Iconic Australian telescope began a serious search for extraterrestrial civilizations. It uses well-known and conventional technology to determine the location of the signal. The Parkes radio telescope located in New South Wales in Australia, witnessed the birth and death of star systems, solved the mysteries of space and even gave the first live television pictures of the astronauts on the moon. Now he has a new mission.
The walls of the control center in the form of a donut under the giant 64-metre dish is decorated with racks of equipment. Whole cabinets of flashing LEDs, switches, dials, stacks of processors and hard drives. Since the first observations in 1961 the technology is constantly updated. At least most of it.
"we Recently upgraded the computer," says responsible for the operations of the telescope John Sarkissian from the Australian national science Agency CSIRO (the State Association scientific and applied research). "Put a sticker of Apple on it."
This computer is used for manoeuvring the Parkes dish with high precision to detect radio signals from distant galaxies. But this PDP 11 production DEC was created long before appeared in any modern Mac.
"he has no operating system, so it is not freezing," says Sargsyan. "It is very stable and reliable — we try not to fix what isn't broken".
This beige box with three switches worked without incident since 1982. And soon it will operate in conjunction with the latest generation processing technologies.
"And here we have four shielded racks," says Sargsyan, moving to the opposite end of the circular room. He opens one of the doors metal wardrobe and splash the icy air. "There are so many equipment that if we do not let it cool quickly, it will be hot".
Technology that produces as much heat as is used for the new major of the search for extraterrestrial life — Breakthrough Listen. This global project, which includes radio telescopes around the world, supported . From the beginning of 2017, the detected possible alien signals from space will occupy a quarter of the time of observation of the parks.
"It's a fresh perspective on the search for extraterrestrial intelligence with the help of new technologies and new motivation to become better," explains the Director of the program in CSIRO John Reynolds.
"Computers are becoming more powerful every year," says Reynolds. "We use technologies that are based on GPU — this technology allows gamers to enjoy the gameplay. It quickly displays images on the screens and made a revolution in the field of computer processing".
Ideally, an alien race will send signals maculate or anyone in the cosmos who can listen to her. But if they're different from us, a more likely scenario would be that they accidentally betray their presence. And to understand the transmission, need new equipment.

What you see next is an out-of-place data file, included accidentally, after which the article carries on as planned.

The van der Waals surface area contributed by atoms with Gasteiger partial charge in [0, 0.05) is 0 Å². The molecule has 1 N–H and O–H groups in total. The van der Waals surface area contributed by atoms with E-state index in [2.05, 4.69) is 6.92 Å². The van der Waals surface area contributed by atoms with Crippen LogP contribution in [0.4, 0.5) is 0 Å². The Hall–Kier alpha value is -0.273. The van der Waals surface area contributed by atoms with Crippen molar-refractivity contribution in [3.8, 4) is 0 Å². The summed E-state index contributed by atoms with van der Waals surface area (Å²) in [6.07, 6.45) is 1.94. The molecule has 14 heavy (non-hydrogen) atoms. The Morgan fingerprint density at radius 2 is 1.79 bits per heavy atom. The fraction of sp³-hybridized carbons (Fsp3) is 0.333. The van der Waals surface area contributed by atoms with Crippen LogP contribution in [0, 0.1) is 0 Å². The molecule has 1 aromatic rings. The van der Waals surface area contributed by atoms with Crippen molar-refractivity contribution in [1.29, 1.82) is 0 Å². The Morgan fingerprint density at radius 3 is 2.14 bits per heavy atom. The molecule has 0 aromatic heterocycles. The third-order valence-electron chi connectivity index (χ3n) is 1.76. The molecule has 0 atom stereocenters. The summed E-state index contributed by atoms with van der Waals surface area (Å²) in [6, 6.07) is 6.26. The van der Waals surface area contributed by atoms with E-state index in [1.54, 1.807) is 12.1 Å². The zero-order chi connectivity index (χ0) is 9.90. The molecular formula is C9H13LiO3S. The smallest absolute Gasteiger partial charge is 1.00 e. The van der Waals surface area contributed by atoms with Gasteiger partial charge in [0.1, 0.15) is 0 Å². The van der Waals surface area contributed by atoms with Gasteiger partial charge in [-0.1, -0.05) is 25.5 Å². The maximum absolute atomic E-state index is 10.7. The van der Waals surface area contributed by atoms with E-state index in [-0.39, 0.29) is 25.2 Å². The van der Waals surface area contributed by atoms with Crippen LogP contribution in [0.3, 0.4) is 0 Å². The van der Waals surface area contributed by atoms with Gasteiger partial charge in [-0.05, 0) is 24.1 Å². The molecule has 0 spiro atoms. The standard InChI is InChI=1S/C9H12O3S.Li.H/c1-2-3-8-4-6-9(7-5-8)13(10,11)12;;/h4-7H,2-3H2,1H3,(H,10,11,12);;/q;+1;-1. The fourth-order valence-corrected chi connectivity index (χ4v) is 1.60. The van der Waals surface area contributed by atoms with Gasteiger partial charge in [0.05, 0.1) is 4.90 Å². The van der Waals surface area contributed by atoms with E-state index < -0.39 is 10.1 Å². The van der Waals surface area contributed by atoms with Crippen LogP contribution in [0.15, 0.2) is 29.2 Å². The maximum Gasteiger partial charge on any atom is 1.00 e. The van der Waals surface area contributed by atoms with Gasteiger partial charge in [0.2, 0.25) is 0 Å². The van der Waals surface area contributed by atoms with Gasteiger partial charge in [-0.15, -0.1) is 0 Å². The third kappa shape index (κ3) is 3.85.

"If you are looking for a signal from a distant planet, which was not intended to receive, then you should look for signals such as those that are visible from Earth," says Reynolds. "For example, the GPS signal is a complex signal, which POPs up a simple display and requires a lot of handling."
In Addition to computers, the dish Parkes modernizarea new set of 13 receivers — they will enable the radio telescope to look in 13 different directions at once.
"the Amount of data that we will receive, will be phenomenal," says Sargsyan. "Every day we will collect many terabytes of data".
In Addition to searching for possible earth-type planets near the closest star, scientists point a telescope at a distant galaxy. Which are hundreds of light years.
"you Need to be incredibly advanced civilization to pass something at such a distance," says Reynolds. "But that's what we're looking for — most likely, any detection will come from a civilization that much more advanced than we are."
The Chances of getting an unexpected signal of alien origin is graded on a scale of Rio, and for many years had a lot of false positives. Many, however, was important from a scientific point of view.
In 1967, for example, the Cambridge radio astronomer Jocelyn bell-Burnell discovered a regularly pulsating signal from a distant star system. Originally it was called LGM ("Little green men"), but then identified as a new type of neutron star — a pulsar. As you rotate these dead stars emit a repetitive beam of electromagnetic radiation into space.
Some signals, however, is a fraud. "WTF — another acronym for them," says Reynolds. One such signal was caught by Parkes a few years ago, when astronomers noticed the signal peaks in the graphs of their data. These anomalies seemed evident at every lunchtime. "It is quite obvious that we should look for terrestrial signals, although they certainly resembled the desired celestial signals."
These mysterious signals, as it turned out, came from microwave ovens, which were used by the workers of the telescope. "We think we have the tools and understanding of how to separate the fake from reality — just need to be very careful." The microwave has since banned.
If after checking a signal of some sort seems alien, Breakthrough Listen conducts the procedure to make sure that the news will go around the world hurl. "You need to be careful not jumping in too early and not to declare something that is false," says Reynolds. "We will take great care to make sure that all of the carefully checked and is high on the scale of Rio."
What are the chances this project will succeed where others have left with nothing?
"One of the main problems associated with this kind of events is the low probability of success," admits Reynolds. "There is no doubt that we are not alone in the Universe. If you look hard enough, we will find. The only question is when."